Paradoxically, if the court leaves the rule in place, that would bolster the industry Clean Power Plan arguments. That is particularly true because industry's mercury rule argument is a threshold issue -- meaning whether EPA has authority to issue the greenhouse gas limits in the first place. Industry challengers will want to make that argument when they ask the D.C. Circuit to immediately stay the climate rule after it is finalized.
Whether the D.C. Circuit vacates the rule is not a simple legal question.
Under the Administrative Procedure Act, a court is directed to vacate a rule that is deemed unlawful.
But there is precedent at the D.C. Circuit of the court leaving in place large environmental regulations that yield significant health benefits. For example, the court in 2011 left in place a George W. Bush-era EPA program to address air pollution that crosses state lines that it had previously found unlawful while it considered challenges to the Obama administration's more stringent version (Greenwire, Jan. 3, 2012).
The question will likely come down to the three-judge panel. Judge Judith Rogers, a Democratic appointee, sat on the cross-state air case as well, so she may be inclined to leave the mercury rule in place.
Judge Brett Kavanaugh, a Republican appointee, was also on the cross-state panel, but he dissented from the court's original mercury rule decision. He may, therefore, be inclined to follow a conservative reading of the Administrative Procedure Act and vacate the rule.
That leaves Chief Judge Merrick Garland, another Democratic appointee, who could be the decisionmaker on the issue, Lorenzen said.
Timing could be key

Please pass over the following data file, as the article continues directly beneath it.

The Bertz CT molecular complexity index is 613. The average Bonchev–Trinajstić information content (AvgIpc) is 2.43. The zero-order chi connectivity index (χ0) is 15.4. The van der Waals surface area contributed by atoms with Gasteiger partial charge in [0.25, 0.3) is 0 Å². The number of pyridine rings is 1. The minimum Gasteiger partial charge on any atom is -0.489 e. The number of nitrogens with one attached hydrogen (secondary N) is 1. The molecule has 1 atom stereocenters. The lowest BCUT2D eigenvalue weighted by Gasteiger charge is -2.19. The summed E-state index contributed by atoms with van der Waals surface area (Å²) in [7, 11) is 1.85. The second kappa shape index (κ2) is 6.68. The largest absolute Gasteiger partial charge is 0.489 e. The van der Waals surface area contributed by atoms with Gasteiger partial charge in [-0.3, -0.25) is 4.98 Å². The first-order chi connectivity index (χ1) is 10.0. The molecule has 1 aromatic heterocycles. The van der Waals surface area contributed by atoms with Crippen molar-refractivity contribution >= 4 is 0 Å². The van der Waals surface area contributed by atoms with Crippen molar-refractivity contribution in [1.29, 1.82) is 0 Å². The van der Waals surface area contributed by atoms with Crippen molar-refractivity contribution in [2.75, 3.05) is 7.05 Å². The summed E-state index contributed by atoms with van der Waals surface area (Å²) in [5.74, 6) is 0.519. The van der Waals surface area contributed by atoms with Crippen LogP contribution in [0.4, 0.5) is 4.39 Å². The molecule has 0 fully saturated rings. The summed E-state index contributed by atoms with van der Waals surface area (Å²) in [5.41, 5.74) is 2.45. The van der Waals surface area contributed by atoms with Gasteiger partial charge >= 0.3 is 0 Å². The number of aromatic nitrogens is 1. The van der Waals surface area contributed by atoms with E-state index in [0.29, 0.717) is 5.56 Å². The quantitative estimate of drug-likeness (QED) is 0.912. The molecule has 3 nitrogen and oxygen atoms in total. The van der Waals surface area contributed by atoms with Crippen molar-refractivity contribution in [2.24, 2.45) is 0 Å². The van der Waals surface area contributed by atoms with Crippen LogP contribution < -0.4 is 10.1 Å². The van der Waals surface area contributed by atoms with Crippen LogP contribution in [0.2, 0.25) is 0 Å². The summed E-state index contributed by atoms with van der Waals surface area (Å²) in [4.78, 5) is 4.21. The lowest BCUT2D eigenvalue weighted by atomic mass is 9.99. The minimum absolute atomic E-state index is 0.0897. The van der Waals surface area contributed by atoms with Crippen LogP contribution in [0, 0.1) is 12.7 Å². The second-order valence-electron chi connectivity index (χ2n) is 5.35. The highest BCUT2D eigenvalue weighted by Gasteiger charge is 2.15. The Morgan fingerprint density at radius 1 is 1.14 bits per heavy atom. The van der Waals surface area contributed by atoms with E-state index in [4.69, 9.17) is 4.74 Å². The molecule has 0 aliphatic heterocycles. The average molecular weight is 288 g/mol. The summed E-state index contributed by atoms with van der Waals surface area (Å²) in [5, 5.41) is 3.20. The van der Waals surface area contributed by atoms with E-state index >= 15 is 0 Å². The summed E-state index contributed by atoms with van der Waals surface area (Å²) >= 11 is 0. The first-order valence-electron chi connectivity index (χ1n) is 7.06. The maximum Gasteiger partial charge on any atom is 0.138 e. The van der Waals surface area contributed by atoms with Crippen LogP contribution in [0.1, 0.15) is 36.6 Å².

There is also a complicated timing issue. Lorenzen said he thinks challengers to the Clean Power Plan will push for a resolution of whether the mercury rule is vacated quickly so they will have time to adjust their legal strategy for their challenges to the greenhouse gas rule.
But there is a good chance that even with an expedited review, Lorenzen said, they still won't have an answer on the vacateur question for months -- perhaps not in time to file their Clean Power Plan lawsuits.
Patrick Parenteau of Vermont Law School said the challengers to the greenhouse gas regime may be better off pushing to delay that rule's implementation.
"I could see industry tactically arguing, stay [the Clean Power Plan] until the [mercury rule] issue is sorted out," he said. That could, he said, prevent the Clean Power Plan from being completed before Obama leaves office in January 2017.
Suzanne Murray, a former EPA regional general counsel, countered that the agency's legal team could see "slow walking" the vacate issue as advantageous.
"There may be some benefits to the Clean Power Plan to letting this sit or be acted," said Murray, now a partner at the firm Haynes and Boone. "During that time, you have a vacuum. And during that time, it makes the Clean Power Plan easier to defend."
EPA may feel comfortable with that option, she said, because nearly 70 percent of the coal industry is already complying with the mercury rule.
Sean Donahue, a lawyer who frequently represents environmental groups in air cases, said he thinks EPA will be more aggressive than that.
"I expect and hope that EPA rolls up its sleeves instead of saying, 'We'll wait for what the D.C. Circuit tells us what the status of the rule is,'" he said. "That does have the potential to be dragged out."
He and Parenteau both said they think the rule will remain in place and won't be vacated.
But, Parenteau added, nothing is certain after the Supreme Court's ruling.
"It's a bit of a crapshoot," he said.